The King of Sicily, Tancred, had sent word saying that Arthur could come to Sicily, where one of his daughters could marry him. The decision was made to send the family down through French territory, and through Savoy, before going to a port and on to Sicily, or down through Italy and to Sicily. However, problems arose.
King John asked the Pope to name him as legitimate English monarch. He promised the aging Pope (who was around 90) a fair amount of money, or do any other favors. He claimed that Richard’s appointment should not be official. The Pope – near 90 and not wanting to go against a Crusader’s wishes yet - refused to act right away. However, the new Holy Roman Emperor, Henry VI, made his own plans.
Henry VI sought the reward money John offered for Arthur’s capture, so he could attack Sicily and claim a crown. Of course, he could then hold Arthur hostage till John gave even more money if he got him. He convinced the aged Pope to allow him to do this. While the Pope would have been very upset had Henry imprisoned a Crusader, he saw no problem here, and he could wash his own hands of the whole debate.
So, while Arthur and the others were en route to Sicily, having just passed through Savoy, they were forced to turn back because of threats of an attack by Henry VI’s men. Again, they blended into the countryside, this time for only a few days. “They have the ability to act just like commoners,” Henry complained. “Well, if they wish to just remain vulgar men in tights, I don’t care; perhaps that will be just as well to John of England.”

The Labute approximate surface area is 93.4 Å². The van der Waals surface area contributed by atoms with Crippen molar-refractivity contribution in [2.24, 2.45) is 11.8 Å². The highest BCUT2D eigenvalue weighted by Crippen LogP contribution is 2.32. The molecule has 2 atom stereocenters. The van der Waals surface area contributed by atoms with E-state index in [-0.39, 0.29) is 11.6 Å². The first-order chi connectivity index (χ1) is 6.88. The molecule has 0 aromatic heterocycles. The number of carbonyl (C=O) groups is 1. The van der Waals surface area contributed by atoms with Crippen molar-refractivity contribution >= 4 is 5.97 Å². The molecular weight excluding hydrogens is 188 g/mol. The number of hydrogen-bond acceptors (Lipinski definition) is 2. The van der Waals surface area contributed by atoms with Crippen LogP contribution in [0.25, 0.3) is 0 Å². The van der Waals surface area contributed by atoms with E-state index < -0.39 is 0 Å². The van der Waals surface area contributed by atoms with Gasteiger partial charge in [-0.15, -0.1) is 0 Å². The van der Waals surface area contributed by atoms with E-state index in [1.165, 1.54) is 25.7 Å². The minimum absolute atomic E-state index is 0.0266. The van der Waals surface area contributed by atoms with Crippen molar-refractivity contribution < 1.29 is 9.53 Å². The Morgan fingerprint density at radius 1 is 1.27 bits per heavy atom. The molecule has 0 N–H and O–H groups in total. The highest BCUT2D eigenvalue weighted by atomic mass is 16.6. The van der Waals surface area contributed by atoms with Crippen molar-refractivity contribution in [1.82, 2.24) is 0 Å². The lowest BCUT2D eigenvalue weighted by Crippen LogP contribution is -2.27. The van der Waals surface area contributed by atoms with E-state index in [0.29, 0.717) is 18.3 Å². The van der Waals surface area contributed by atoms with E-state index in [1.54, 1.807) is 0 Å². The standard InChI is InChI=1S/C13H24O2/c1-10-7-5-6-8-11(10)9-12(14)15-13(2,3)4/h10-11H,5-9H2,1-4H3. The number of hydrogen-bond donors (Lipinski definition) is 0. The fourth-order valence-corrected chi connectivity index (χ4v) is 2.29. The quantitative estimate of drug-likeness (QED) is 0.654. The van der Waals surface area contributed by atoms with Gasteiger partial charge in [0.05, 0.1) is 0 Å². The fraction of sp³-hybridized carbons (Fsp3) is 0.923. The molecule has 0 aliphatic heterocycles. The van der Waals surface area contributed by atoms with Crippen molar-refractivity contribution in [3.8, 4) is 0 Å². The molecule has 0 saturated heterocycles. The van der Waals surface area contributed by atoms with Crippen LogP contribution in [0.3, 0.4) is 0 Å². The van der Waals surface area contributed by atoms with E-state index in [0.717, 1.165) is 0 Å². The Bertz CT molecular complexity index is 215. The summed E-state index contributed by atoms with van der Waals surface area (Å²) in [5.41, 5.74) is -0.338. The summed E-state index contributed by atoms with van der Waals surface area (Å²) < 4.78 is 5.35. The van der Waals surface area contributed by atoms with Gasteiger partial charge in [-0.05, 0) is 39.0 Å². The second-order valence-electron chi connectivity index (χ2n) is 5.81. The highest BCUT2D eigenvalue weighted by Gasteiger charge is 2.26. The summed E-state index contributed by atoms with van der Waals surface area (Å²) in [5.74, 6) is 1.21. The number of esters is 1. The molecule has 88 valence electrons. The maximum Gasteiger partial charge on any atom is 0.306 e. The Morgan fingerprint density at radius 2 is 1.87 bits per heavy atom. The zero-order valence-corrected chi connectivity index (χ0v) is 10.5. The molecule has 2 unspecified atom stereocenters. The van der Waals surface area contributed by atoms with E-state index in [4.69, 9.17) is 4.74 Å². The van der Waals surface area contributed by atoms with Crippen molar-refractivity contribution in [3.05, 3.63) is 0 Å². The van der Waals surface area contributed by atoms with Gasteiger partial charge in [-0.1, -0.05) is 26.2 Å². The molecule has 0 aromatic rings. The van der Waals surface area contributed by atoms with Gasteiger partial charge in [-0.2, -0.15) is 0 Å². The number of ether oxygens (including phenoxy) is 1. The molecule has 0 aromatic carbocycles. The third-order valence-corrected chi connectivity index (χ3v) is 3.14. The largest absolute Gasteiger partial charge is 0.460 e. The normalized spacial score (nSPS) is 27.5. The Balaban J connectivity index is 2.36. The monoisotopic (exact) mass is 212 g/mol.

This disguise is what would cause the blending of the Robin Hood legends with those of Kiing Arthur. Along, of course, with the boy’s famous declaration of defiance. Still quite young and not always thinking, he reportedly declared to those helping him, “It is my hope that one day, every bathroom in the realm will bear the name of ‘John.’” (2)
In addition, the legends would be centered around Protestants, opposing the Church. However, they would not be Waldensians.
Already, a sect was emerging in England that was hostile to King John. This group overlapped quite a bit with those who wanted Arthur as king, whether or not he was the same as the Dark Ages one told of by Geoffrey of Monmouth. The Waldensians were having a small impact in England, too, which was causing some dissatisfaction with the Church. King John, hoping to gain Papal favor, promised a brutal crackdown.
The crackdown would come. But, so would a lot of confusion for Continental Europe. Because, Philip II needed a wife. Well, he had one, but…well, it’s a long story.
(1) A year earlier than in OTL, but the constant battling over it would take its toll.
(2) He used the term for bathroom which was then in vogue, of course. But, the point is, if you know me, you know there’s no way I was going to pass up that line, I believe it’s from the parody “Robin Hood: Men in Tights” for those who don’t know.